Late May is a time of exodus on Milwaukee’s upper East side. University-adjacent sidewalks are strewn with gently (and not so gently) used furniture, as parents and Hernia movers alike help new graduates move back home or to new residences. As countless youngsters were trying to undo a year of damage in the waning days of their lease in a futile attempt to recoup their entire security deposit, a new occupant was moving in a few blocks from the UWM campus. Last Tuesday, Wright’s Burgers & Wings (3133 N. Oakland Ave., 414-961-9297) opened shop smack dab between a Jimmy John’s and a Domino’s Pizza and within dorm-drunk stumbling distance from a Noodles & Company and Qdoba. Taking over the space American Euros vacated last December, Wright’s brings some local presence to a section of the city that thrives when school is in session, with the added bonus of not specializing in the same type of food as nearby Oakland Gyros. As students rolled up their posters—probably that one with the girls kissing—and said goodbye to the friends with whom they’d never forget spending nights they’d never remember, Milwaukee Record said hello to Wright’s Burgers & Wings.
The space: We must admit that we’d never been to American Euros. (Again, Oakland Gyros is close by.) That said, we highly doubt much has changed. In fact, the burger business’ eponymous owner, Damien Wright, co-owned American Euros. The cozy restaurant can seat about 20 patrons at metallic tables situated in front of the Oakland Avenue-facing window and, with customers expected to order at the counter, is built for relatively quick turnaround in an informal setting. Adding to the youth-oriented motif was Jimmy John’s-esque signage nailed to the walls explaining what “Hangry” meant, as well as this clever bit of hip-hop humor on the soda dispenser.
The service: We arrived directly between peak hours on a rainy, bleak Saturday. Upon our 3:30 p.m. arrival, the only other customer in the joint prepared his departure. After we glanced at the chalkboard menu beside the hole designated for ordering, we caught the attention of the one and only employee working. The young man donned a Bayside shirt and a backwards cap. Kids today, right?! Just kidding. He was professional, courteous, and already seemed to have a solid grasp on the five-day-old restaurant’s menu as he described Wright’s various wing sauce options.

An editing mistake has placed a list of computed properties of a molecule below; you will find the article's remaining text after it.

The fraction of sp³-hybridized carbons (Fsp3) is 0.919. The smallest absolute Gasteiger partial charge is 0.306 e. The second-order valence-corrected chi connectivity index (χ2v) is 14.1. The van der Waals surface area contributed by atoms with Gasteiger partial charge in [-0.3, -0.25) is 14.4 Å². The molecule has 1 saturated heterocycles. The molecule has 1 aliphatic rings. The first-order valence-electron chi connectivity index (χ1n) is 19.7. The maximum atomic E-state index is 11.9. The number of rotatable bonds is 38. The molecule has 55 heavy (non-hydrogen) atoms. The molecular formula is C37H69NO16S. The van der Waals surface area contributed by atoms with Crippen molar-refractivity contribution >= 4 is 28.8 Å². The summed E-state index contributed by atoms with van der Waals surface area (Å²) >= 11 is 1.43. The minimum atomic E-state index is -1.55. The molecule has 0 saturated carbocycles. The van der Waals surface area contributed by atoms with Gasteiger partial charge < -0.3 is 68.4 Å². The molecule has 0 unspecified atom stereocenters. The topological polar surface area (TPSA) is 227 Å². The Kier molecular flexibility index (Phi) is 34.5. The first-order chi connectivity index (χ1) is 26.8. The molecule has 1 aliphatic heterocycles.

Milwaukee Record‘s food: Wright’s Burgers & Wings isn’t just a cute name. Beyond Feta Cheese Sticks, something called Cheesy Bacon Bombs, onion rings, domestic beer, and the somewhat expected children’s menu options like grilled cheese and PB & J sandwiches, the no-frills food purveyor simply offers just variations of burgers and wings. That’s pretty much it. Of course, there are 10 house burgers that range from beef, chicken, veggie, and lamb-beef hybrid patties. There’s also a build your own option, with a vast array of standard toppings along with more adventurous accoutrements like a fried egg, avocado, and celery slaw. There are also nine sauce selections for Wright’s wings.
Though the Chicken Bacon Ranch Burger ($6) and the Mary Had A Little Lamb Burger ($13.75…yeah, fuck that) were calling our name, we eventually opted for the Milverine Burger ($6), based on its shameless use of a local personality’s namesake to move meat. The menu billed it as a “Beef patty served on a toasted brioche bun—period.” That’s exactly what it was….a laughably small hunk of hand-pattied beef on bread. The bun dwarfed the beef to an extent that we’re 95 percent sure we received the eighth-pound value burger accidentally instead. For some reason, this was called a “Specialty Burger.” We quickly understood the rationale behind the name, since it was intensely pedestrian. Eventually we asked for some ketchup and mustard to liven it up a little. We hoped the four bone-in wings ($5.75) we ordered would redeem our burger blunder. The “green chile” sauce seemed interesting, but wound up being messy (even by wing standards) and not remotely worthy of the warning regarding spiciness. The wings had size on their side, but that’s about it. They were stringy and internally inundated with grease. Once again, we regretted our choice, though the excess green sauce made for an adequate addition to our leftover bun once we finished the miniscule hunk of ground beef.
The verdict: We’ll definitely give Wright’s another shot. This is not because our inaugural trip was particularly enjoyable (it wasn’t), but because we regret not trying a different burger and a better fit wing topping. With a simple, focused menu and a prime location, Wright’s Burgers & Wings has oodles of potential. Hopefully they tap into that potential by the time the fall semester rolls around.